2. IP & Keyword Targeting – This is one of the more frequently discussed topics surrounding PPC geo-targeting. But that’s not without merit! There are two distinct methods for targeting searchers by location. The “old school” method is to add location-specific modifiers to your keywords. Add city, state, country – heck, even continent names. The problem with this method is that searchers don’t always enter search queries using their specific location. On the flip-side is IP targeting. The PPC search engines review the physical IP address of each searcher and delivers geo-targeted ads based on that IP. In this scenario, your keywords can be as general or specific as you feel necessary and the geo-targeting happens as a campaign setting in your account. Whenever you manipulate your campaign settings for geographic locations, this is based on IP targeting. An important point to remember: If you are using IP targeting in Google AdWords, this will pick up keyword-based searches OUTSIDE of the geographic area you selected. Example: IP targeting is set for San Francisco, California for a random selection of plumbing keywords. A searcher in Minnesota types in “San Francisco plumber” into Google – they will see your IP targeted ad based on that location-specific search query!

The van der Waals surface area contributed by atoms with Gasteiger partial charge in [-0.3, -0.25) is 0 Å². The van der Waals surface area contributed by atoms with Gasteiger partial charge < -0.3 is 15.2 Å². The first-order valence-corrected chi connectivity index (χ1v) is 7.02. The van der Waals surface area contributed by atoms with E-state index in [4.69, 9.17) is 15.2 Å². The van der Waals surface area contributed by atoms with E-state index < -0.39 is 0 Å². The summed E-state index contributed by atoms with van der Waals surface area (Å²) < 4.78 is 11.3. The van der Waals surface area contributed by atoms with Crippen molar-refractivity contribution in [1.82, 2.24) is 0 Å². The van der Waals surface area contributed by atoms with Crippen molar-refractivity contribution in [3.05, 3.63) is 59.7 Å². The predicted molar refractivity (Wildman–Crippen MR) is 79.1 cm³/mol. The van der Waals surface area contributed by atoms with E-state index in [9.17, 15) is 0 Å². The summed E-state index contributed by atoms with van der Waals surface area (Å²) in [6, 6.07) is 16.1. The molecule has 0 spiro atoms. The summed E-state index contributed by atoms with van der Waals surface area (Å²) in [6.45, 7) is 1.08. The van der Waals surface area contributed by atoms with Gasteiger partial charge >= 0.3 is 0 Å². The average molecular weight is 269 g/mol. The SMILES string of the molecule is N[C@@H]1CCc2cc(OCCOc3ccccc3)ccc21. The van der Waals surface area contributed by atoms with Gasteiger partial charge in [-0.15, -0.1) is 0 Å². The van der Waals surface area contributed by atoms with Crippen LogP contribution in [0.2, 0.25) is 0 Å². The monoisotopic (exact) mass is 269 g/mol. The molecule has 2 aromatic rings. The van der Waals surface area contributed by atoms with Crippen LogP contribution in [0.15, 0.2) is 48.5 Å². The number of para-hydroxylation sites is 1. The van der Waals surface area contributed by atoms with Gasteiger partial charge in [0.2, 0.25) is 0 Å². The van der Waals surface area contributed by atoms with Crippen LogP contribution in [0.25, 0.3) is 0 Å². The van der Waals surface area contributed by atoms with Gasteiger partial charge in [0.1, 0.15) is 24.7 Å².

3. Utilize Offline, Market and/or Search-Based Research – When considering whether or not to use geo-targeting, or maybe how to expand your targeting – it’s important to use all of the data you have at your disposal. This kinda falls under the “head smacking” category, but I think it is necessary! Start at the most basic level. If you or your client has been in business pre-PPC, look at those records and determine what locations have previously performed best. This is a pretty good place to start for determining where to geo-target your PPC ads. Do you have professionally prepared market research? (insert head smacking here) Use this research to create your geo-targeting plan! What about those of you who will be jumping into both your business and PPC at the same time? Well, you can use search-based research tools like Google’s Insights for Search. This tool can provide location-specific, keyword-level search volume data that you can use to guide your geo-targeting strategy.